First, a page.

A Partial History of Lost Causes by Jennifer DuBois
Published by The Dial Press, an imprint of Random House
The highlight of Irina’s young life was the day she finally beat her father at chess. What she didn’t realize at the time, was that this loss signaled the beginning of his Huntington’s disease-related decline. Even less did she understand that this was something that would some day happen to her as well. Now, as a scholar and casual chess player, there is little that bothers Irina more than the idea that she will slowly begin to lose her mind – something that, according to her genetic counselor, has a 50% chance of happening not long after her 30th birthday. In fact, she finds this so abhorrent that she welcomes the idea of a disease that might kill her faster, before she can lose her sense of self:
Please, please, please let me get AIDS so I can die of pneumonia, so my brain is the last thing out the door, so that when I die, it is actually me dying and not somebody else. –p. 24
Almost equally bad is the idea of putting her mother – and anyone else – through the pain and expense of dealing with her excruciatingly slow demise. When she inadvertently gets close to a man, she knows it is time to go. Luckily for Irina, she has a place and a purpose in mind. Before he lost himself, Irina’s father was a fan of chess and the Russian chess masters. He wrote a letter to the young man who would become the Grandmaster of chess, Aleksandr Bezetov, about the nature of imminent loss and received as a result a non-answer from a woman Irina presumes must have been Aleksandr’s secretary. With nothing else in particular to live for, Irina travels to Russia in an attempt to track down Bezetov, who is now running for president against Putin, to see if there is anything else she can learn about her father or receive an answer to his question.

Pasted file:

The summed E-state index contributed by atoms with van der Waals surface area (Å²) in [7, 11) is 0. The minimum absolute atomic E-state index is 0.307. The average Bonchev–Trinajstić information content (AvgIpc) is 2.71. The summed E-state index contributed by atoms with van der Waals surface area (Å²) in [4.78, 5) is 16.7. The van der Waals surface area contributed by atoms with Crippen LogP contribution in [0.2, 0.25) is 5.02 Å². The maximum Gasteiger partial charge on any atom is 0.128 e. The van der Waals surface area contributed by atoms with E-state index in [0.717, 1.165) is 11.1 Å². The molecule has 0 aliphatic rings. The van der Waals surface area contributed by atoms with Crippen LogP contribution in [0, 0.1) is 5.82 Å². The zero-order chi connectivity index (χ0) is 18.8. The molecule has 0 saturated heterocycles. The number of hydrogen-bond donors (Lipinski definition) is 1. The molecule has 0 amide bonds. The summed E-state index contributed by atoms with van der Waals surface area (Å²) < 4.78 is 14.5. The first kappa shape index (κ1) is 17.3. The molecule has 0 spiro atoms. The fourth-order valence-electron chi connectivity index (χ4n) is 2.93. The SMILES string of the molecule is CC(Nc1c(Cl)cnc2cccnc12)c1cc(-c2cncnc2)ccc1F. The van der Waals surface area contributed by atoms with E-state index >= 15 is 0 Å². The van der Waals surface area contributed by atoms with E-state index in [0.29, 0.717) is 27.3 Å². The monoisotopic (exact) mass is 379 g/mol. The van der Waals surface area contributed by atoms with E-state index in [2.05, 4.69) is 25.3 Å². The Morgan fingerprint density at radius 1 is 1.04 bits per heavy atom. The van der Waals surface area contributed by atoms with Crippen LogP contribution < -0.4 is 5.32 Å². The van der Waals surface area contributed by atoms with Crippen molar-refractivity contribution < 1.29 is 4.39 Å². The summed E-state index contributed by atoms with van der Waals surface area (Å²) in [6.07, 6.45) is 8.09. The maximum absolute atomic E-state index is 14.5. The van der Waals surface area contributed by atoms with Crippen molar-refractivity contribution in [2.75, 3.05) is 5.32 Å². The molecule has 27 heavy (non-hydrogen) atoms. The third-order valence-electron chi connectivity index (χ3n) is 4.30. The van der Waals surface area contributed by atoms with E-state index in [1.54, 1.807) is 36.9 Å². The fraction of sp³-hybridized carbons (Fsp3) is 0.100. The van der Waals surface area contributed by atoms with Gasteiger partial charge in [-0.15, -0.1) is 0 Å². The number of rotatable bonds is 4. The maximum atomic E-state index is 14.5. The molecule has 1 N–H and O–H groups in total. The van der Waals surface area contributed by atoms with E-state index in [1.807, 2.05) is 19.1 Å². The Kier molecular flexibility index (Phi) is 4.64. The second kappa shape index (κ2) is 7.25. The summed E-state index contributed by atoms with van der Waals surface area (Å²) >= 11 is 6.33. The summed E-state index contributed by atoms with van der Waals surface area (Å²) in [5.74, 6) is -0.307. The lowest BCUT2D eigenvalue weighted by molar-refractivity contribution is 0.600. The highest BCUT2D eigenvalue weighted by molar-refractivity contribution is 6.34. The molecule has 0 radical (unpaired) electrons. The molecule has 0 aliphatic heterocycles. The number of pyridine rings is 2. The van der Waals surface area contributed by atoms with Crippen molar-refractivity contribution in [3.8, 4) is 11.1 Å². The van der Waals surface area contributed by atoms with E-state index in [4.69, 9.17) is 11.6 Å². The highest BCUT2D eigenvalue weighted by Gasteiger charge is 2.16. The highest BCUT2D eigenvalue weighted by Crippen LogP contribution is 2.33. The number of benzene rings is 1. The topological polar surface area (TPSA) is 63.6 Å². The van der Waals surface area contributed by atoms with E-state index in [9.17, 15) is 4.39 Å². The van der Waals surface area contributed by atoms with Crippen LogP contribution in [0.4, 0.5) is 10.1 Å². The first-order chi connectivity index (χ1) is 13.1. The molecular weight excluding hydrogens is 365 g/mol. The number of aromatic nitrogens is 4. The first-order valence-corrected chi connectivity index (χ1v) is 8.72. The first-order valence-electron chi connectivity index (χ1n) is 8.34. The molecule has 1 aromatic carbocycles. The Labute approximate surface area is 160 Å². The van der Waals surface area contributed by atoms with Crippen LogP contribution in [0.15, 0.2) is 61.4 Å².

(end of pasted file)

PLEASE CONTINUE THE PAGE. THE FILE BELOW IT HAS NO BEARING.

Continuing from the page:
A Partial History of Lost Causes is told alternately from Irina and Aleksandr’s viewpoints, a device method that works particularly well in this case. Although Irina’s story covers only a short period of time in the present, Aleksandr’s begins during the Cold War, when he moved to Leningrad to begin playing chess competitively. DuBois manages to develop both of her characters equally well, Irina by putting the reader directly in her fearful and haunted thoughts, and Aleksandr by showing the path his life took to get him to the point where he would run as an opposition candidate in a land where the opposition has no real chance to do anything other than perhaps be assassinated.
In A Partial History of Lost Causes, character, plot, and writing come together in a gorgeous and engrossing package. As a reader, you find yourself lost in the events that DuBois has strung together, invested in the lives of these two characters, both of whom face the possibility of death around every corner, and suddenly DuBois knocks you over with a sentence that is so striking, smart, and evocative that you must pause to read it over again and again.
The crowd had a surface-level patina of triumph, but there was a suggestion of submerged mania, too, as though they were just about to produce pitchforks and storm the Bastille. -p. 227
Added to all of this is the additional drama of modern Russian politics. As a member of an opposition party, Aleksandr believes that, in many ways, Putin’s regime is no better than many of the oppressive Soviet-era regimes, even believing in the government’s culpability in a number of alleged terrorist plots. For the majority of American readers who likely have little knowledge of current Russian politics, this may be a very intriguing subplot, one that will linger long after the book is over.
Source: Publisher, via LibraryThing Early Reviewers.
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